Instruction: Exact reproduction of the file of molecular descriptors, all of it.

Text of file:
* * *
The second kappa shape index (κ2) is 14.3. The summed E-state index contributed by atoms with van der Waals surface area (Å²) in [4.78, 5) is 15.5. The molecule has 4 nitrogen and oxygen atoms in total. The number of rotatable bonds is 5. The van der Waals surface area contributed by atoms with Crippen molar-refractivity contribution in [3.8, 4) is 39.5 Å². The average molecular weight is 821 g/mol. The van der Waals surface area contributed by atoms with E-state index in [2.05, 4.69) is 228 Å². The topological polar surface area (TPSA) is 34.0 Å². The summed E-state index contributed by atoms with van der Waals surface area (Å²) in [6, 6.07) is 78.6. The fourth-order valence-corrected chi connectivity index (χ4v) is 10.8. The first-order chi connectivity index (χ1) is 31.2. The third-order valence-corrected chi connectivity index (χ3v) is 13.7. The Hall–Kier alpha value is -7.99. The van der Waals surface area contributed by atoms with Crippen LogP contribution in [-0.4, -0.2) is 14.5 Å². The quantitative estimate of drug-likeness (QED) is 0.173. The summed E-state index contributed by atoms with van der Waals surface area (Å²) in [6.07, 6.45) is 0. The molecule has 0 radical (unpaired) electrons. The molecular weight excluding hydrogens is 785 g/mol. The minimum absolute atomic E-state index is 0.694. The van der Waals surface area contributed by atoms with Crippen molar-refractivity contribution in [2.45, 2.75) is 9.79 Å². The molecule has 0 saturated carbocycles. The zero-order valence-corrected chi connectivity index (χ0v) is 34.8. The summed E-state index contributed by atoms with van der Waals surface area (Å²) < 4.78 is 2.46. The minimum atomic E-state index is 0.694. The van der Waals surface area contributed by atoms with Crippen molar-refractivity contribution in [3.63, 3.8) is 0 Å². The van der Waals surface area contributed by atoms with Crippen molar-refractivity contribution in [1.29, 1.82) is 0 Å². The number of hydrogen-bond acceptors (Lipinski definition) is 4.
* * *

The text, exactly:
The second kappa shape index (κ2) is 14.3. The summed E-state index contributed by atoms with van der Waals surface area (Å²) in [4.78, 5) is 15.5. The molecule has 4 nitrogen and oxygen atoms in total. The number of rotatable bonds is 5. The van der Waals surface area contributed by atoms with Crippen molar-refractivity contribution in [3.8, 4) is 39.5 Å². The average molecular weight is 821 g/mol. The van der Waals surface area contributed by atoms with E-state index in [2.05, 4.69) is 228 Å². The topological polar surface area (TPSA) is 34.0 Å². The summed E-state index contributed by atoms with van der Waals surface area (Å²) in [6, 6.07) is 78.6. The fourth-order valence-corrected chi connectivity index (χ4v) is 10.8. The first-order chi connectivity index (χ1) is 31.2. The third-order valence-corrected chi connectivity index (χ3v) is 13.7. The Hall–Kier alpha value is -7.99. The van der Waals surface area contributed by atoms with Crippen LogP contribution in [-0.4, -0.2) is 14.5 Å². The quantitative estimate of drug-likeness (QED) is 0.173. The summed E-state index contributed by atoms with van der Waals surface area (Å²) in [6.07, 6.45) is 0. The molecule has 0 radical (unpaired) electrons. The molecular weight excluding hydrogens is 785 g/mol. The minimum absolute atomic E-state index is 0.694. The van der Waals surface area contributed by atoms with Crippen molar-refractivity contribution in [2.45, 2.75) is 9.79 Å². The molecule has 0 saturated carbocycles. The zero-order valence-corrected chi connectivity index (χ0v) is 34.8. The summed E-state index contributed by atoms with van der Waals surface area (Å²) < 4.78 is 2.46. The minimum atomic E-state index is 0.694. The van der Waals surface area contributed by atoms with Crippen molar-refractivity contribution in [3.63, 3.8) is 0 Å². The van der Waals surface area contributed by atoms with Crippen molar-refractivity contribution in [1.29, 1.82) is 0 Å². The number of hydrogen-bond acceptors (Lipinski definition) is 4.